As we pull out of the Kakemga Easy-Coach bus station the sun has completely set for the day and darkness has engulfed the countryside.  With no street lights to be seen until we near Nairobi, the only visible markings of humanity were the sporadic incandescent light bulbs left on outside of the roadside shops, or more commonly the dim glow of the kerosene lamps glowing within.

Tonight, however, the most spectacular show was on display for me as we charged down the road.  Off in the horizon, being impossible to be sure of the distance, a storm system was rolling along in the sky.  While the sky was absolutely blackness, the distant thunder clouds would spontaneously erupt in an explosion of lights, sending streaking bolts of lightning out of the clouds and across the sky.  Each burst of light acted to illuminate the hidden shapes amongst the clouds, creating silhouetted pictures for only the blink of an eye.  I sat there watching the fireworks, transfixed by it beauty, waiting for sleep to overpower the rocking bus and send me off for the night.

And then the bus came to a screeching halt.  People were already gasping as I turned my eyes from the side window to the front windshield to see the drama being lit up by the bus’s headlights.  There was a motorcycle laying on its side in the middle of the road, pieces of the bike laying strewn all around.  The driver was beside it, on his feel and clearly dazed and confused.  He was holding his arms rigid and out to his side, like the poles of a tightrope walker, as he stumbled backwards in short little steps.  I would have assumed that he was drunk from the way he moved, had I not seen the traumatic accident.  Despite the large helmet on his had one could see a blank look on his face as he tried to snap back to reality.  Off to the right of the bike a woman stood screeching where she stood.  She showed no signs of physical trauma on her body, but was clearly effected by the accident in some way.  For what seemed like minutes, but was likely only seconds, this woman continued to convulse with grief and to release a terrifying shriek.  She eventually rushed to the scene to pick up a little blue blanket.  Even now as I write this I still can’t believe what I saw.  Did I actually see a little arm hanging out of the blanket? The hysterical woman was certainly clutching it to her chest like a most precious object.  Before I could get a grip on what I was looking at the woman had ran off, taking her precious wit her.  By that time the driver had returned to his bike and with the help of  some good Samaritans, rolled the mangled ride to the side of the road.  I watched the driver inspect the damage to his means of income as my bus rolled past.  I really hope that the baby is unhurt.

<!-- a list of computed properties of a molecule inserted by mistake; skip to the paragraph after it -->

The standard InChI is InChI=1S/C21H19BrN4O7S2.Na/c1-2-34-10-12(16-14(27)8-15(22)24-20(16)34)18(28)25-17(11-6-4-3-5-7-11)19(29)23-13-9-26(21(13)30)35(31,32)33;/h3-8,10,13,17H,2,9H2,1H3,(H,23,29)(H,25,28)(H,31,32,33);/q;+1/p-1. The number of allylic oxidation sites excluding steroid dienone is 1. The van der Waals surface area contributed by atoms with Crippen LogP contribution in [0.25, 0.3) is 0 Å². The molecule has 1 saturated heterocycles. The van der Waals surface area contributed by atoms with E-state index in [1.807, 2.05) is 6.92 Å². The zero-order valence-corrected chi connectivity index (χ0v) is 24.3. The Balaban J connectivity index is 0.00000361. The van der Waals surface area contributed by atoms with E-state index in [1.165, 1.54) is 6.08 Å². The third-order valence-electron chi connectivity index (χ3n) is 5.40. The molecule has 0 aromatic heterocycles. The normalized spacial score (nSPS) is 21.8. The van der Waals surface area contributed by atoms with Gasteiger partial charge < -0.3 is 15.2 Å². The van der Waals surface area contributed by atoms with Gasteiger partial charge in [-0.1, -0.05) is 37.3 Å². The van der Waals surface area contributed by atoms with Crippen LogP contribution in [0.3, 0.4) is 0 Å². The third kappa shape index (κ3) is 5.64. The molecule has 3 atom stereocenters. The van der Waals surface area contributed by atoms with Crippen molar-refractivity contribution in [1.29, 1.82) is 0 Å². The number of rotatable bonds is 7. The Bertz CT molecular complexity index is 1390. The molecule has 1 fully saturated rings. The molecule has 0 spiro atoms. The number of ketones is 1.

I arrived at the bus stop in Nairobi at 4am, and not being particularly in the mood to get mugged so early in the morning, I grabbed a seat in the terminal to wait for the sun to come up.  On all of the wall mounted TVs the KEnya national new station, KTN, was broadcasting the live CNN coverage of the Newton prayer service, and despite how tired I was at the time, was quite moved by the whole event.  I couldnt help by wonder what this all meant to the Kenyan audience, with it happening halfway around the world in a small American town.  Now, I’m not saying that I’m surprised by the empathetic look in the eyes of everyone around me.  Rather, I was more so surprised that KTN played the entire hour long service from beginning to end, no commercials.  I suppose that some things, like empathy, really are universal.

You know, I should have suspected something was up when the booking agent in Kakamega brushed aside my request to buy a return ticket in advance.  “Just buy one when you are there,” he said.  Now I find myself in Nairobi and the booking agent here is telling me that the return bus for tonight is full, and so is tomorrow mornings, and the one for tomorrow night.  He gives me some line about how they might add more buses to the schedule, but I have a sneaking suspicion that this un-truth is more to pacify the growing crowd behind me than it is a real solution.  So, it would seem that I’m stranded in Nairobi, at least temporarily.  I’ll search around after my meeting for an open seat with any of the other bus lines, but for the time being I’m planted where I am.

The good news is that I have plenty of cash, a fully charged iPod, and a bunch of people in the city that I can call, so I suppose things aren’t too bad.  Seriously though, how am I going to get out of Nairobi?



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